Spotify wants to soundtrack your life

The music streaming site's new Canadian campaign is focused on providing playlists for real life.


Spotify Canada is trying to create a true soundtrack for Canadians’ lives with its new “Music for Your World” campaign, its first since launching here last September.

The campaign, launching today, includes special playlists centred around particular spots of Toronto (King St.), Vancouver (Stanley Park), Montreal (Plateau), and Calgary (17th Avenue). The brand has also launched a promotion today for new users to Spotify’s premium service to pay 99 cents for three months (a premium account is $10 per month).

Since launching here, the brand has been determining the best ways to connect with Canadians and give them a reason to use the service, making now the right time to launch its first campaign, says James Herbert, Spotify’s head of marketing in Canada

“We want to make sure that the service we provide to Canadians is tailored and customized to the Canadian audience,” he says. “One way we thought we could do that is to soundtrack some of those iconic neighbourhoods, moments and places in Canada.”

Each playlist has an average of 100 songs, pulled together mainly through the service’s data insights team. “First and foremost, it is data driven,” Herbert says. “We’ve quite meticulously looked through the most popular songs that are streamed in those areas.”

Spotify’s internal editorial team and certain pop culture influencers, such as Urbanology magazine co-founder Priya Ramanujam, Calgary’s The Style Guys and Montreal’s Westmount Fashionista, have also helped curate the lists.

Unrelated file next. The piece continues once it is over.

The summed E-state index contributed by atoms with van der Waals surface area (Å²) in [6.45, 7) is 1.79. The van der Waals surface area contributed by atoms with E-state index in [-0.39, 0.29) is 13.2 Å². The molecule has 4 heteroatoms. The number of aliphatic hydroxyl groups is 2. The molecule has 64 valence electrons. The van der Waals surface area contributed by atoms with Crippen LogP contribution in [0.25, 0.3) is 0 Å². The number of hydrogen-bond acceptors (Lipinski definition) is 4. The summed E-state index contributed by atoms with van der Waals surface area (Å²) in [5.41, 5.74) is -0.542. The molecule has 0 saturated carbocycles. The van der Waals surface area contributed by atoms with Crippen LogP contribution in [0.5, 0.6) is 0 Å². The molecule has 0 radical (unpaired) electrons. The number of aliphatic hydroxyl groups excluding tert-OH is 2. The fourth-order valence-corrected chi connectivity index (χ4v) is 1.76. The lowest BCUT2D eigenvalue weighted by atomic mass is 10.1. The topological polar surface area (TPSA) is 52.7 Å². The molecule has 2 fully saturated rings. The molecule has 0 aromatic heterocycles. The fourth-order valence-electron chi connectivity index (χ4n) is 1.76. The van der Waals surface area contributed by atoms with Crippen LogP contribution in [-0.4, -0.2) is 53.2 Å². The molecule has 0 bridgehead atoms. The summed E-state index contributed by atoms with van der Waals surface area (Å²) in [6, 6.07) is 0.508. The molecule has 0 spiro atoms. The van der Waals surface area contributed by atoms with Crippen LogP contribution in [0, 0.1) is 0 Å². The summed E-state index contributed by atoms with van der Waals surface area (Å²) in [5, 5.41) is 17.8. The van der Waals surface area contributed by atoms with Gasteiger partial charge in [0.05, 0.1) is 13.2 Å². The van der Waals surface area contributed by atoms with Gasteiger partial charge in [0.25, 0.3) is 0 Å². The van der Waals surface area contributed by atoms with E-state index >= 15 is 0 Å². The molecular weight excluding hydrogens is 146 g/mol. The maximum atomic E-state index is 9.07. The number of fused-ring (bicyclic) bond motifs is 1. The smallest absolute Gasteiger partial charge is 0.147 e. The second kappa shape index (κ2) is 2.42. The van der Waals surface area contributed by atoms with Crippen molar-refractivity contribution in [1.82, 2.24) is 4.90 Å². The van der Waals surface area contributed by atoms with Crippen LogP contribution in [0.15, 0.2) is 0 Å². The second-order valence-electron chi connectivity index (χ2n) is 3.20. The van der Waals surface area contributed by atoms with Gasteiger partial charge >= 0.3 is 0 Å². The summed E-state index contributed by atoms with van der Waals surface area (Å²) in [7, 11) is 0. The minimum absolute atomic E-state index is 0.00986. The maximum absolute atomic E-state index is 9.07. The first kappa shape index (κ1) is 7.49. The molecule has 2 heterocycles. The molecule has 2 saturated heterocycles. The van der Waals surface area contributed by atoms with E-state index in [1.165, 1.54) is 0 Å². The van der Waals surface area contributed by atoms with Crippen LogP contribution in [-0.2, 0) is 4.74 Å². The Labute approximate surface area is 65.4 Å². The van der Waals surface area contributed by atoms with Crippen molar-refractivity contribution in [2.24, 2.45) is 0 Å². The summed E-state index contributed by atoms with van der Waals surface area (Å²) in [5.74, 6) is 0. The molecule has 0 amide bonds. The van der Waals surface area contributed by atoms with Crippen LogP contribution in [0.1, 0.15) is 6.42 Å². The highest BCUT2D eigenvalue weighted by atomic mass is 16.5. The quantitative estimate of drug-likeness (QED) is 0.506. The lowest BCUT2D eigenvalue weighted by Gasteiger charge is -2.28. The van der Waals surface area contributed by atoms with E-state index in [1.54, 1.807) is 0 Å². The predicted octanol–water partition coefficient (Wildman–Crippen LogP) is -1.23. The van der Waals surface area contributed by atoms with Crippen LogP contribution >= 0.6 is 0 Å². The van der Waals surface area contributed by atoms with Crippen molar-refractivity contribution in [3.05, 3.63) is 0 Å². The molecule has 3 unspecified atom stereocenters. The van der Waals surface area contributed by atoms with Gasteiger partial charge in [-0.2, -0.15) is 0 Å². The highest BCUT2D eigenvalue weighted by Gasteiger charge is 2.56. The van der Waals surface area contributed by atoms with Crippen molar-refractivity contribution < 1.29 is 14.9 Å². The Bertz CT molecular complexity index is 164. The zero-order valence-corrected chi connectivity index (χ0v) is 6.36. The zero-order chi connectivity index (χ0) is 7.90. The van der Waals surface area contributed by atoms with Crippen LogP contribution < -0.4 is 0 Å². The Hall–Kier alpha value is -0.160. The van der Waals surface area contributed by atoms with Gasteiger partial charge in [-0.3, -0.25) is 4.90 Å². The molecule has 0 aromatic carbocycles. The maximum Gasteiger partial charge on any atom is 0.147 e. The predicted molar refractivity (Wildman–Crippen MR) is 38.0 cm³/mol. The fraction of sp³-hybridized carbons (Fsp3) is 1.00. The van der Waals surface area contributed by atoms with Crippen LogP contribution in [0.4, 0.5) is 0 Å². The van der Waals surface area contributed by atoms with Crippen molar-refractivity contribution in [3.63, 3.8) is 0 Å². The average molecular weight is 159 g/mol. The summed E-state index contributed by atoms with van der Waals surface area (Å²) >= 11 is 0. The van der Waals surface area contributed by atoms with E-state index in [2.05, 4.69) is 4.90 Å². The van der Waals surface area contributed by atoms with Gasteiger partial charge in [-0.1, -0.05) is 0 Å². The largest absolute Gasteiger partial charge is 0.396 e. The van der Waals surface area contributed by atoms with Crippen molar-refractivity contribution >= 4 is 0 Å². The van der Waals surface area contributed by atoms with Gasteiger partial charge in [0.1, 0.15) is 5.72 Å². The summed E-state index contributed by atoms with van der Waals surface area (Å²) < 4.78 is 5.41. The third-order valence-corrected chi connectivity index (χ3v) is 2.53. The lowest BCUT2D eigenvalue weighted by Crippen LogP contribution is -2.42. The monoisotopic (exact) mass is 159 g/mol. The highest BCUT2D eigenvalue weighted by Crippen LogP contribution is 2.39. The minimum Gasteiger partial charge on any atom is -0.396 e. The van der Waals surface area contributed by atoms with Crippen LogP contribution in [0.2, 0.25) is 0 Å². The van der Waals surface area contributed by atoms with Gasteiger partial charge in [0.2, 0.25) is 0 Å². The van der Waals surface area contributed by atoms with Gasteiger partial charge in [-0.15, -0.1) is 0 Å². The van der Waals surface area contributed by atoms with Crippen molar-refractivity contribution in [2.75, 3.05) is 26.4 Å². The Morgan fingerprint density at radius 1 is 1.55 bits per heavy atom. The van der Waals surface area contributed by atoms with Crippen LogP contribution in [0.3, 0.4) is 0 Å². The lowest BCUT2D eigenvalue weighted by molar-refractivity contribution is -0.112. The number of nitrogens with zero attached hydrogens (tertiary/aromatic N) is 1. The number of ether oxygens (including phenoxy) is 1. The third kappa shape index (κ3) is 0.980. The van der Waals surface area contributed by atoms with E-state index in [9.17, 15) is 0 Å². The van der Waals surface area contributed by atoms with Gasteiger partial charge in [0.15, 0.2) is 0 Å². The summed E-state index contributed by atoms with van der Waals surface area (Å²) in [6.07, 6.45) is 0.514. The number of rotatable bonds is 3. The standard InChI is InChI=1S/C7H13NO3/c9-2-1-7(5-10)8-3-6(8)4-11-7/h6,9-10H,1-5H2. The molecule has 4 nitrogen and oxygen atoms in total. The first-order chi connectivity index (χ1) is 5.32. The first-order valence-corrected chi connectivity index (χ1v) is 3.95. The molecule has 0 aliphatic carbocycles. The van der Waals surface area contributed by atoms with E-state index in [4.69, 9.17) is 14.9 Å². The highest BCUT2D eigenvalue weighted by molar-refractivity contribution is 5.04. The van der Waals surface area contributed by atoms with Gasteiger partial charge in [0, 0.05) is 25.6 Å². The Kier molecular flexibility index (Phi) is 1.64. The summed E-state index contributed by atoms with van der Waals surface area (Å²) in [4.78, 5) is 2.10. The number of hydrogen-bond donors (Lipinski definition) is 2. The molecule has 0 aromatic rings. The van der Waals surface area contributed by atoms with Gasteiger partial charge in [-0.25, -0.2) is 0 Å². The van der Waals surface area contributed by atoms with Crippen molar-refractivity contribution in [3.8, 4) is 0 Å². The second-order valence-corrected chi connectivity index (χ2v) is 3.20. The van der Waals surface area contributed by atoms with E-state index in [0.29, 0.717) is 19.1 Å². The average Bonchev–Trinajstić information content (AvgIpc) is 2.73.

The service will be promoting the new “Music for Your World” campaign with eight weeks of OOH placements, digital display and banner ads. Creative was led by Anomaly, with Universal McCann handling the media buy. The OOH placements will be tailored to the particular neighbourhood to drive people to the playlists and to Spotify’s site. For instance, ads along Toronto’s heavily-used 504 King streetcar route will be focused on that particular playlist.

The brand is also using a reactive social campaign to connect people with the “Music for Your World” content, which Herbert says provides an opportunity “to create meaningful, personal and relevant playlisting in response to social messaging.” When certain people that Spotify will be monitoring, such as music editors and other pop culture influencers, or other people engaging in a unique way with the brand post on social media, it will respond by posting its playlists. For example, when someone tweets about being stuck in traffic or going out with friends, Spotify will respond with its curated playlists related to those everyday occurrences. That component of the campaign will include some paid support, focused on promoting posts the brand sees as already performing well organically.

As of mid-April, the music streaming service had 60 million users worldwide, with 45 million on the free service and 15 million on the ad-free paid version.

With files from Val Maloney